South Carolina: Legislative Panel Hears Pleas For Clarity On CBD-Only Medical Marijuana Law

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By Steve Elliott
Hemp News

South Carolina lawmakers earlier this year passed one of those "CBD only" bills that allow parents to possess cannabidiol oil, derived from the marijuana plant, for treatment of epileptic seizures. But CBD oil can't be legally made in South Carolina, and it's against federal law to transport it across state lines, so a new Medical Marijuana Study Committee is working out the details of how, exactly, to implement their new law.

That committee met for the first time on Wednesday at the South Carolina Statehouse in Columbia, reports Robert Kittle at WSPA.

CBD oil doesn't have the mind-altering effects of tetrahydrocannabinol (THC), the which gets users high. As written, South Carolina's CBD-only law is just for patients in a clinical trial to treat epilepsy, and it provides no way for them to legally obtain the oil.

Janel Ralph of Myrtle Beach, whose five-year-old daughter Harmony has lissencephaly, which causes seizures, wants the law expanded so that it's not just a clinical trial and not just for epilepsy. She said the law, as written, doesn't really help.

"You're saying you can get it," she said. "You're saying you can give it to your child, and yes we're going to let you do this. But then they're not giving you any way to actually get it legally."

Even though Harmony is currently on five different pharmaceutical medications, they don't control her seizures, according to Janel. She said she'd been in touch with parents in other states who have successfully used CBD oil to control seizures in their children.

"Speaking with them and with other parents with the same condition as Harmony, they've had huge success," Janel said. "Seventy to 80 percent have all seen seizure reduction. Some of them have stopped seizures altogether. Their qualify of life is 100 times better."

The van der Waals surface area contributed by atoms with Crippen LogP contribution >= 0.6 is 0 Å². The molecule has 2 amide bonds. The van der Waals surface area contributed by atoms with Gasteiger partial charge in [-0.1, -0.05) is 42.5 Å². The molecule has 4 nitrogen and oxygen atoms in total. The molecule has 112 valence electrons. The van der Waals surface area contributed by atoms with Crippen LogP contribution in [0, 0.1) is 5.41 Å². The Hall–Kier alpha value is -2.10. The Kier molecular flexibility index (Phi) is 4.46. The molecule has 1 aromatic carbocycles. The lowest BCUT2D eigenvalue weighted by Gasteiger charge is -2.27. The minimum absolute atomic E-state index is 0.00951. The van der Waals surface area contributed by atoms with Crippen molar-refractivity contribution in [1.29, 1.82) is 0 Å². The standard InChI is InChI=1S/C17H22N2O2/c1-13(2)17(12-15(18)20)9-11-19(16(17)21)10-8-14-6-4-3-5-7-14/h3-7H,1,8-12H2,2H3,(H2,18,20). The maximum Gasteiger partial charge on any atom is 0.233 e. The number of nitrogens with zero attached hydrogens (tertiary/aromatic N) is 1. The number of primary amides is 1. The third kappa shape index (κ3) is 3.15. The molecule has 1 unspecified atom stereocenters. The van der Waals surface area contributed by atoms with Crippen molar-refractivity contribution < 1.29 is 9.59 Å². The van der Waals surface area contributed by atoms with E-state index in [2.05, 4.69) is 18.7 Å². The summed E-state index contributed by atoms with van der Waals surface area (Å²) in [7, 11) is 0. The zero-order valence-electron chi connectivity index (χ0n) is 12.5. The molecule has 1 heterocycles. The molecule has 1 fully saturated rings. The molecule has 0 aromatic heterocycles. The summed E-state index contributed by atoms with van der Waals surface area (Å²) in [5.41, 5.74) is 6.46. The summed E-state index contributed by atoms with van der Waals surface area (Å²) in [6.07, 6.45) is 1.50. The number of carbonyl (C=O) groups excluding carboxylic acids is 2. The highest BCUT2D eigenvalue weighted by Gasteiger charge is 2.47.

But Harmony doesn't qualify for the planned clinical trial at the Medical University of South Carolina, because it is limited to five to 10 participants with Dravet syndrome. The little girl unfortunately suffers up to 50 seizures on a bad day, her mother said.

The study committee will be tasked with figuring out how and where marijuana will be grown and regulated, how the CBD oil will be made, and how it will be dispensed. The South Carolina State Law Enforcement Division, which is a member of the committee, is against allowing marijuana to be grown in the state because they claim it could be "used for something other than medical purposes" -- this, despite the fact that high-CBD, low-THC strains with no psychoactive effects are typically used to produce CBD oil.

But Senator Tom Davis (R-Beaufort), who sponsored the Senate version of the CBD bill that became law, sensibly said "The General Assembly, in authorizing doctors to certify patients to possess and use CBD oil, in my mind implicit in that is the right to grow and manufacture it, because it would be nonsensical to legalize possession and use of a substance and not allow it to be created."

Beaufort said he plans to introduce legislation next year that would expand the legal uses of medical marijuana in South Carolina, reports Cassie Cope at The State. Entrepreneurs want guidance from the panel -- which is made up of lawmakers, doctors and state bureaucrats -- about another new law that would legalize industrial hemp in the state.

Nearly three out of four South Carolinians polled in April said the state should allow doctors to authorize medical marijuana for severe, chronic illnesses

The marijuana committee plans to have three more meetings, one each in the Upstate, Pee Dee, and Lowcountry regions of the state, to get input from people without their having to travel to the state capital, Columbia. The committee will make its recommendations to lawmakers in January.

Photo of Janel Ralph and her daughter Harmony: Cassie Cope/The State